In Springfield, Retooling to Get Campaign Redux in a Row…
SPRINGFIELD—In politics, the City of Homes likes a comeback story. Over the last twenty years, the most successful at-large City Council challengers have made a stab at the office—or even held it—once before. That factor favors Ernesto Cruz and Jesse Lederman as they seek one of five at-large seats in Springfield this year.
Despite a likely open seat—Bud Williams, now also a state rep, is widely expected to retire from the Council—it may not be enough. In such a large field, Cruz and Lederman must build on their prior work to win this time. Both reshaping strategy and capitalizing on the time in between their previous bids are clearly part of the play.
At his kickoff Wednesday, Lederman and his camp emphasized what they accomplished two years ago had not been enough.
“Spread the word,” was the mantra from speakers, exhorting the packed room to tell friends, family, neighbors, and “those that may not know Jesse” about his candidacy.
During his remarks, he revived a theme from 2015—“Count on Jesse”—but he also spoke in more personal terms. “I’ve had the opportunity to see the power of this community in so many ways,” Lederman said. He described how teachers and neighbors checked in with and helped his family after his father died when Lederman was a child.
In both of Cruz and Lederman’s previous races, all incumbents were seeking reelection. Lederman placed sixth in the at-large field. Cruz placed seventh in 2013 behind Jimmy Ferrera who slipped into sixth as challenger Justin Hurst rocketed into first that year.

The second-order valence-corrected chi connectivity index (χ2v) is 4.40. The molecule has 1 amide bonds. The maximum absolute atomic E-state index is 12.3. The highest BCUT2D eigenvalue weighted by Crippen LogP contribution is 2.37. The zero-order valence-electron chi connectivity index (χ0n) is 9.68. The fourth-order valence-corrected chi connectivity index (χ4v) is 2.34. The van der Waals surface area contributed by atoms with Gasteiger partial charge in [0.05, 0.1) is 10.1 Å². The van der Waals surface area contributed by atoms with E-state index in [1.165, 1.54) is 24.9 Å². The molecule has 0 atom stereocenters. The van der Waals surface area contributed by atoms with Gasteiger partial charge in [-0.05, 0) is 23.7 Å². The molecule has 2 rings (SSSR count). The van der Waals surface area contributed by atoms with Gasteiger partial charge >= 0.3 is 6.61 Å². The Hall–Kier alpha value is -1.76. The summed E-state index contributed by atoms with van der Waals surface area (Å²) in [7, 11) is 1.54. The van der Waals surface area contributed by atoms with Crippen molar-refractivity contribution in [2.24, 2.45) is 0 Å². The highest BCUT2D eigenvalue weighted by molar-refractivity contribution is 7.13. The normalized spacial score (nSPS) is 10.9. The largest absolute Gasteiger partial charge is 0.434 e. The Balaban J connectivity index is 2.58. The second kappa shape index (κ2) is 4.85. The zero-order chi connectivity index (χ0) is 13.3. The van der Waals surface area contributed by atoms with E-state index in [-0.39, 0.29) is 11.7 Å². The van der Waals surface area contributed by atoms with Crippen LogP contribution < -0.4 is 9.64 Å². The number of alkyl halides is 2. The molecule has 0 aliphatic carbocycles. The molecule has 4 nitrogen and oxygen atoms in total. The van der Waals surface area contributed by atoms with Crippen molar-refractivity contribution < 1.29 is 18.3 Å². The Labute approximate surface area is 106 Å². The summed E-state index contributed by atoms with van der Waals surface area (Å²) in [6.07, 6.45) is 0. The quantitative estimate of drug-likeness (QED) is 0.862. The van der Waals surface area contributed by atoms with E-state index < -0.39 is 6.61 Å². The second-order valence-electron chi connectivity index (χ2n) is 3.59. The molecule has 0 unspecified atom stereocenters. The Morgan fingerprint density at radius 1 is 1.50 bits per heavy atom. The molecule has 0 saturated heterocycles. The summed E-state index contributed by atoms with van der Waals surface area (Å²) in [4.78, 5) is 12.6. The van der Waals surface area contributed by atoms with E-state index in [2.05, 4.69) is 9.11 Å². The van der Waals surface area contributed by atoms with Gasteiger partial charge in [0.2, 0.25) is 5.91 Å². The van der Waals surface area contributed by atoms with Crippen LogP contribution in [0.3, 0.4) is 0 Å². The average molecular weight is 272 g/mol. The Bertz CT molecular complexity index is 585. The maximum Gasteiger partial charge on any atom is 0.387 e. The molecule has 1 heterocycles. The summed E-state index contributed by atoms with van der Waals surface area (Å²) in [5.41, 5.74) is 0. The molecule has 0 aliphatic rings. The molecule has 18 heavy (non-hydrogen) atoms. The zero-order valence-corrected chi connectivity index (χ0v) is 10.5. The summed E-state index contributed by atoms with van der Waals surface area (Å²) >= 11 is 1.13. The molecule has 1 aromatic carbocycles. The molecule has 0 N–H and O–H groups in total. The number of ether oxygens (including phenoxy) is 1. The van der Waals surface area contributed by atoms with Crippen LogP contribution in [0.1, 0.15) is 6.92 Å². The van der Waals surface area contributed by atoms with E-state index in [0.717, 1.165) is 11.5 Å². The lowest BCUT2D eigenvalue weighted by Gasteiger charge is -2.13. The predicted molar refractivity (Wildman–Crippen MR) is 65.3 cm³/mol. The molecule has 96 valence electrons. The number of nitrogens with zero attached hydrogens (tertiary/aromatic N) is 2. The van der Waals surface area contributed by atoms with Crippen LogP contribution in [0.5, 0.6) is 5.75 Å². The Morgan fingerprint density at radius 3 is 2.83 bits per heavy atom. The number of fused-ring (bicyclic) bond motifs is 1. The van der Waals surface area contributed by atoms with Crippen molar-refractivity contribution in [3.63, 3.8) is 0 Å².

Indeed, Hurst’s 2013 bid also speaks to the value of retooling. Unlike his 2011 campaign, which relied heavily on his family name, he made an aggressive pitch about making Springfield more livable for young families like his own.
That exact avenue is not available to Cruz or Lederman, but changes from their prior bids are palpable.
Three weeks before Lederman’s kickoff in the same Sullivan banquet room of Nathan Bill’s Bar & Grill in East Forest Park, Cruz launched his new campaign for Council. Four years after his first attempt, including two as State Rep Jose Tosado’s aide, had given the self-described idealist a new perspective.
“I see my own personal growth,” he said candidly in an interview last month. “I can be an ideological person or a values person,” the latter being more compatible with working within the system.
For Tosado, a 11-year vet of the City Council and one-time mayoral candidate, Cruz’s tech-savvy and drive have been critical in the sophomore rep’s tenure on Beacon Hill. But that also means what was abstract validation of the candidate is now tangible.
At the State House, Tosado said, “You need information.” Mass quantities of it hurtle toward reps constantly—and more than a bit is missing from the fusillade. Handling that—and the meager salary—can burn out aides quickly. “Often new reps go through 2 or 3 aides in their first term,” the rep said. “I have my original aide,” he said. “He has the ability to get the info I need.”
Time has become an asset to Lederman too. Now finished with college, his job at Arise for Social Justice has injected him into more Springfield policy battles. His efforts to stop the proposed biomass plant on Page Boulevard are well-known. Yet he and supporters touted his more recent role negotiating a settlement with Columbia Gas. The company agreed to repair gas leaks the cost for which rate-payers had been absorbing in their bills.